Abstract: This study examines whether the association between financial literacy and participation in risky asset markets is robust to variation on a more innate level: the propensity for financial planning. I find that individuals’ propensity for financial planning is strongly positively related to stock market participation as well as membership in a voluntary workplace retirement savings scheme. This result holds when controlling for financial literacy and a range of demographic and control variables in a multivariate regression setting. Importantly, the positive association between financial literacy and risky asset market participation also persists, suggesting that these two variables operate through separate channels.
      PubDate: 2017-09-05T03:56:16.480956-05:
      DOI: 10.1111/acfi.12297
       
  • Low-frequency volatility of real estate securities and macroeconomic risk
    • Authors: Chyi Lin Lee; Simon Stevenson, Ming-Long Lee
      Abstract: Real estate securities have distinct characteristics that differentiate them from stocks generally. Key amongst them is that underpinning the firms are both real and investment assets. Therefore, the connections between the underlying macroeconomy and listed real estate firms are of heightened importance. To consider the linkages with macroeconomic fundamentals, we extract the ‘low-frequency’ volatility component from aggregate volatility shocks in 11 international securitised real estate markets using Engle and Rangel's (2008) Spline-GARCH model. The analysis reveals that the low-frequency volatility of real estate securities has strong and positive association with most of the macroeconomic risk proxies examined. Differences between real estate securities and common stocks have also been identified.
      PubDate: 2017-08-23T04:31:07.717265-05:
      DOI: 10.1111/acfi.12288
       
  • Chief financial officer demographic characteristics and fraudulent
           financial reporting in China
    • Authors: Jinghui Sun; Pamela Kent, Baolei Qi, Jiwei Wang
      Abstract: We investigate whether management's cognitions, values and perceptions are associated with fraud for 18 863 firm-years for Chinese listed firms from 2000 to 2014. Demographic characteristics of the chief financial officer (CFO) are used as proxies for management's cognitions, values and perceptions. We find that fraudulent financial reporting is higher when CFOs are younger, male, and have lower education backgrounds. An analysis of inflated earnings, fictitious assets, material omissions and other material misstatements provide similar results, with the exception that CFOs with higher education levels are associated with more inflated earnings.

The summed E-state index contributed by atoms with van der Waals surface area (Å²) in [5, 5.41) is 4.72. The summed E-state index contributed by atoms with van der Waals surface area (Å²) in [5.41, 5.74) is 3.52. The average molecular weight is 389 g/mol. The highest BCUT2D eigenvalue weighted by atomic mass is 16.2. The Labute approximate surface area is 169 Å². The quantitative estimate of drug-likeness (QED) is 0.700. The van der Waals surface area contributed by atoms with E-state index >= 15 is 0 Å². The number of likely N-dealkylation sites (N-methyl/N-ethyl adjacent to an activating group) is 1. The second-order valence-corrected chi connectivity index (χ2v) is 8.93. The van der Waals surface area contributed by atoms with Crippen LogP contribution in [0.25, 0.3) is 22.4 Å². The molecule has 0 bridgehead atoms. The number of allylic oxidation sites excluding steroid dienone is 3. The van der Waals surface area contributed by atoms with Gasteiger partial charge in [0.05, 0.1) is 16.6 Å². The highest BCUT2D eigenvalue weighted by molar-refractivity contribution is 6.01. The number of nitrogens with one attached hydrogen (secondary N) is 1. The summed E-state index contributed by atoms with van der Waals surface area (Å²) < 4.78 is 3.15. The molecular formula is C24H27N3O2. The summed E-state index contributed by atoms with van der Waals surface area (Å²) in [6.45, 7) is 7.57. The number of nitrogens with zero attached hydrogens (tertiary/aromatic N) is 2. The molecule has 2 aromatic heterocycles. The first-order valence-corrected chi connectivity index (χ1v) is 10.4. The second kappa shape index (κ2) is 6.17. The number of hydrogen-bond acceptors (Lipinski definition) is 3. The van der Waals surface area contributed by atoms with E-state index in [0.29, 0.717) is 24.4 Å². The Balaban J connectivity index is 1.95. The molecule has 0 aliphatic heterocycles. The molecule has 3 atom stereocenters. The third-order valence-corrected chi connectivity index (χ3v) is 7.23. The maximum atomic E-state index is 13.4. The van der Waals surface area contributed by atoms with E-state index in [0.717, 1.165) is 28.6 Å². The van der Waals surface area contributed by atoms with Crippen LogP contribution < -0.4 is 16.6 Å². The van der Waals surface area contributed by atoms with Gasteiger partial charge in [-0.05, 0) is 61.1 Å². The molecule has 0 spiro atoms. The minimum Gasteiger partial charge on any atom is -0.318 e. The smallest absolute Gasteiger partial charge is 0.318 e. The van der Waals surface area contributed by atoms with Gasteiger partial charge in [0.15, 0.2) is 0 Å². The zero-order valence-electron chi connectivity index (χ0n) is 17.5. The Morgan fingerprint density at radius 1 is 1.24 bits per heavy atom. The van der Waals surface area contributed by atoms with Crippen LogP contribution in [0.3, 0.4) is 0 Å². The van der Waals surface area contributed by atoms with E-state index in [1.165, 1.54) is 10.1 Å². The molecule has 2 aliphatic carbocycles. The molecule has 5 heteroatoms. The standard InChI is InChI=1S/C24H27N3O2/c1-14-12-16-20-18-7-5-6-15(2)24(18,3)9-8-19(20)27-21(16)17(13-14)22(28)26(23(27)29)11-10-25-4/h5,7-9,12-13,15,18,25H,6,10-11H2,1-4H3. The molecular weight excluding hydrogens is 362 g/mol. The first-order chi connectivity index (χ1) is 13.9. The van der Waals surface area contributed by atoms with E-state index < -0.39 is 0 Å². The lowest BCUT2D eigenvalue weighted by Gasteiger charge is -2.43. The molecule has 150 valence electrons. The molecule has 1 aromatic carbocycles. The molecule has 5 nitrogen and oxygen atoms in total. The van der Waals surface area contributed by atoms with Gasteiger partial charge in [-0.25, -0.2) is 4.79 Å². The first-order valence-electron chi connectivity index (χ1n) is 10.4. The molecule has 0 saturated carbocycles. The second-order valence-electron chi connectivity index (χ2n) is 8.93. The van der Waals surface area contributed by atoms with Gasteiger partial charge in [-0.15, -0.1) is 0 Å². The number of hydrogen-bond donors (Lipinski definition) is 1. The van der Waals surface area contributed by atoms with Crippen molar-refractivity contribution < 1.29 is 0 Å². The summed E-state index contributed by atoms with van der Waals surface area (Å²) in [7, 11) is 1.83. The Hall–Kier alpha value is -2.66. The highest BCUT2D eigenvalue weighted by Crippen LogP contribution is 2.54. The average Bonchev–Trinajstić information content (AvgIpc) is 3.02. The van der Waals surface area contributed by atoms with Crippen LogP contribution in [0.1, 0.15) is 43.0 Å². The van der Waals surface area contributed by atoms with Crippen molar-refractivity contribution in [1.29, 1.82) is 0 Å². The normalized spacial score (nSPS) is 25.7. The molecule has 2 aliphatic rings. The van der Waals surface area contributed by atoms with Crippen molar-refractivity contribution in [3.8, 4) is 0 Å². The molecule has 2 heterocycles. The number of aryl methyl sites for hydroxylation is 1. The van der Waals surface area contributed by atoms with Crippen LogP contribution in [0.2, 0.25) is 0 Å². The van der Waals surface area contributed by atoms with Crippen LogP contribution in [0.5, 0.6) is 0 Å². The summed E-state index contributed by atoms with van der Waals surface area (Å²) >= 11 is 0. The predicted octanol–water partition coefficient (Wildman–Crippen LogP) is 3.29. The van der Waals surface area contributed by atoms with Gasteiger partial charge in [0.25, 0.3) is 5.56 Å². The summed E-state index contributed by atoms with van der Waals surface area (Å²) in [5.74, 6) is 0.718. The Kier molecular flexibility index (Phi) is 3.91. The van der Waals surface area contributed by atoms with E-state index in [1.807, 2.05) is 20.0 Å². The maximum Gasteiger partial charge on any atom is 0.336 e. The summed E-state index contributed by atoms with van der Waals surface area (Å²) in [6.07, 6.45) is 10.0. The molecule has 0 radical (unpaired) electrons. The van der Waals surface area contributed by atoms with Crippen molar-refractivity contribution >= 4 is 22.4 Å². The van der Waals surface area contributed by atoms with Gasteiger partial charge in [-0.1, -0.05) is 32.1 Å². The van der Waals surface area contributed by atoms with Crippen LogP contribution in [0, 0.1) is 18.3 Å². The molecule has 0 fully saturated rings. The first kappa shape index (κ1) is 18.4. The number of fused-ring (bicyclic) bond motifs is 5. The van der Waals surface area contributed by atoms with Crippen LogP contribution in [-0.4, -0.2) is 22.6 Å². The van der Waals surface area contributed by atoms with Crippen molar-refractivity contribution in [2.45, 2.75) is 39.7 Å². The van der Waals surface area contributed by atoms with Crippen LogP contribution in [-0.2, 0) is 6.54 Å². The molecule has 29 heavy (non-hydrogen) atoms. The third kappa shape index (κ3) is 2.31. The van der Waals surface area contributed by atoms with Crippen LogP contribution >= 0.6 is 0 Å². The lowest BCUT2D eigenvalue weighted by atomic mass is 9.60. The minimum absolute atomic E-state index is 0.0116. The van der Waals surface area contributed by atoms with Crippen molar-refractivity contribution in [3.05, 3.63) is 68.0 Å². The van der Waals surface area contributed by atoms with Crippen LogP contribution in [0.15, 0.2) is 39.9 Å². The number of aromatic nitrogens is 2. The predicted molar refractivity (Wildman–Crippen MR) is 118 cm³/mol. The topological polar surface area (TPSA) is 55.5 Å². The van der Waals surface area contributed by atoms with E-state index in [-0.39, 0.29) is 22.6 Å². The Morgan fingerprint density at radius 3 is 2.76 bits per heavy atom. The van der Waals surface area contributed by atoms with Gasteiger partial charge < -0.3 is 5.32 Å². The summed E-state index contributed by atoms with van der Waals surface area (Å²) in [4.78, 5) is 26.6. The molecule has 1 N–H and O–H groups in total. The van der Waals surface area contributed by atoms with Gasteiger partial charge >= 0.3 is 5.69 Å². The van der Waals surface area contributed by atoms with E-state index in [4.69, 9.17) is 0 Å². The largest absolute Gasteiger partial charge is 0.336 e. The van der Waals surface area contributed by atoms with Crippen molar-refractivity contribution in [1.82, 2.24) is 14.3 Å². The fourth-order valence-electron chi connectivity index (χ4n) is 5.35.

PubDate: 2017-07-27T01:42:19.667451-05:
      DOI: 10.1111/acfi.12286
       
  • Exploring the relationship between strategic performance measurement
           systems and managers' creativity: the mediating role of psychological
           empowerment and organisational learning
    • Authors: Ranjith Appuhami
      Abstract: This study explores whether strategic performance measurement systems (SPMSs) are linked to managers' creativity through two mediating variables—organisational learning and psychological empowerment. Using data collected from 92 senior production managers in Australian manufacturing organisations, the study tests these links using a partial least squares structural model. The results from the structural model indicate that SPMSs are indirectly related to the managers' creativity through organisational learning and psychological empowerment. The study also finds that organisational learning is both directly related to creativity, and indirectly related to psychological empowerment. Further, the potential implications for empirical research are discussed.
      PubDate: 2017-07-26T21:30:41.621649-05:
      DOI: 10.1111/acfi.12287
       
  • Information disclosure quality: correlation versus precision
    • Authors: Adrian (Wai-Kong) Cheung; Wei Hu